A Systematic Review Within the Framework of the Cochrane Collaboration
Raymond W.J.G. Ostelo, PhD, PT, Henrica C.W. de Vet, PhD,
Gordon Waddell, DSc, FRCS, MD, Maria R. Kerckhoffs, MsC, PT, Pieter Leffers, MsC and Maurits van Tulder, PhD
Although several rehabilitation programs, physical fitness programs, or protocols regarding instruction for patients to return to work after lumbar disc surgery have been suggested, little is known about the efficacy of these treatments, and there are still persistent fears of causing reinjury, reherniation, or instability.
Three is no evidence that patients need to have their activities restricted after first-time lumbar disc surgery. There is strong evidence for intensive exercise programs (at least if started about 4-6 weeks postoperative) and no evidence they increase the reoperation rate.
The success rate of lumbar disc surgery varies from 60% to 90%.
In 2% to 19% of patients who undergo a first-time disc surgery, a recurrent herniated lumbar disc occurs and, in 74% of cases, occurs within 6 months after the patient’s first operation.1,2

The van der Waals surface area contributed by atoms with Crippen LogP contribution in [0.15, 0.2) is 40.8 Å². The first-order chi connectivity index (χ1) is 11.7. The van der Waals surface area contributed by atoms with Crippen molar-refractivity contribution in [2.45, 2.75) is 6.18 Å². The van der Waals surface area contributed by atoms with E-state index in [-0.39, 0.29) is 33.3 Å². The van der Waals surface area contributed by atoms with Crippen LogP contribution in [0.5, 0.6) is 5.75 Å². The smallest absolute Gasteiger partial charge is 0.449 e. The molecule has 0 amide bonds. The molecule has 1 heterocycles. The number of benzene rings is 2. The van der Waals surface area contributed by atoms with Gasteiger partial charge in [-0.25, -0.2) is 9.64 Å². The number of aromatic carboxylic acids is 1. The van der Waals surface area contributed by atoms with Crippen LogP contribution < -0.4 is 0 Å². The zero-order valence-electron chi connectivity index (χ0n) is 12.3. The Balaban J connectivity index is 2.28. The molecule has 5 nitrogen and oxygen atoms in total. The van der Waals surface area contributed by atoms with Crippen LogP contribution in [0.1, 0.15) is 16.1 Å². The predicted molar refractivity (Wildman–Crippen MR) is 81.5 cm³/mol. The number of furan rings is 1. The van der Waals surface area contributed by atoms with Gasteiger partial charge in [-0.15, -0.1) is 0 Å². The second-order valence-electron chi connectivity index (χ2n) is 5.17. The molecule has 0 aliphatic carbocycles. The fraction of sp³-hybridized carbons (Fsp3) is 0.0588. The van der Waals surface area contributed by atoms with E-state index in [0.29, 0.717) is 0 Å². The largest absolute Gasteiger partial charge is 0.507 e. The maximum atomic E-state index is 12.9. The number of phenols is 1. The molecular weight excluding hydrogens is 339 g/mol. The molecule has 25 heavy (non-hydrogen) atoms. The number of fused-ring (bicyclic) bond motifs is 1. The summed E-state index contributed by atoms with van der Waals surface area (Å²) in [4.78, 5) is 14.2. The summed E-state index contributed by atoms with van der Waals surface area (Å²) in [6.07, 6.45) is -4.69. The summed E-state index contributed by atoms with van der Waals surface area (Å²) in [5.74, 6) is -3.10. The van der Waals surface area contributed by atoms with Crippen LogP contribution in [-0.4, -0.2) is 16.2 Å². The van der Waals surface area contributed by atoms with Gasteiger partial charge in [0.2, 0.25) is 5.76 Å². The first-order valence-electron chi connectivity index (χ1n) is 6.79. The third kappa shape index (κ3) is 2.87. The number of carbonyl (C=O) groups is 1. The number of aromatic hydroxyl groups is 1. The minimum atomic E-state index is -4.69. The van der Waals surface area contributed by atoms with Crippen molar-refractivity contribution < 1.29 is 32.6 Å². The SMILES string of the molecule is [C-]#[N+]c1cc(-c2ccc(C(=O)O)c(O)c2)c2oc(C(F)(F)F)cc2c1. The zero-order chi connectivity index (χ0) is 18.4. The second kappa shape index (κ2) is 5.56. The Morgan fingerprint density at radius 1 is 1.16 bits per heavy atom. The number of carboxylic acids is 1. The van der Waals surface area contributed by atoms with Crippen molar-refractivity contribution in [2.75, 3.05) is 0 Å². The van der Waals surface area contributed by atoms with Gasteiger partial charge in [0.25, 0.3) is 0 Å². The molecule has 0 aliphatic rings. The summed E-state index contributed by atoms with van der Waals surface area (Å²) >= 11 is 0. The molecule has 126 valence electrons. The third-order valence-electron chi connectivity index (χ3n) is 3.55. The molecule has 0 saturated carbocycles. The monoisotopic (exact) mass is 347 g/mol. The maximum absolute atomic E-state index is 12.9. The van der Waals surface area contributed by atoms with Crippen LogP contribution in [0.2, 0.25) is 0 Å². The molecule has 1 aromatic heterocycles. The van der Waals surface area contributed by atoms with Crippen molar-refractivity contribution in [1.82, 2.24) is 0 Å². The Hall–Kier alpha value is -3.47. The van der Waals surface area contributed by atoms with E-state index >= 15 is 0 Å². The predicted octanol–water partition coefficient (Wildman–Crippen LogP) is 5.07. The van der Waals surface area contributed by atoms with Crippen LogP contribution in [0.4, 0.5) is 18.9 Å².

In this systematic review, 13 studies were included. The qualitative analysis showed that there is no strong evidence for any treatment that starts immediately after surgery. For treatments that start 4 to 6 weeks postsurgery, there is strong evidence (level 1) that intensive exercise programs are more effective on functional status and faster return to work (short-term follow-up) and there is strong evidence (level 1) that on long-term follow-up, there is no difference between both interventions with regard to overall improvement.
Carragee, who concluded that lifting of postoperative restrictions after limited discectomy allowed shortened sick leave without increased complications.3
There is no evidence that patients need to have their activities restricted after first-time lumbar disc surgery. There is strong evidence for intensive exercise programs (at least if started about 4-6 weeks postsurgery) and no evidence they increase the reoperation rate.
- Cassisi JE, Robinson ME, O’Conner P, et al. Trunk strength and lumbar paraspinal muscle activity during isometric exercise in chronic low back pain. Spine 1993;18:245-51.
- Roy SH, CJ DL, Casavant DA. Lumbar muscle fatigue and chronic lower back pain. Spine 1989;14:992-1001.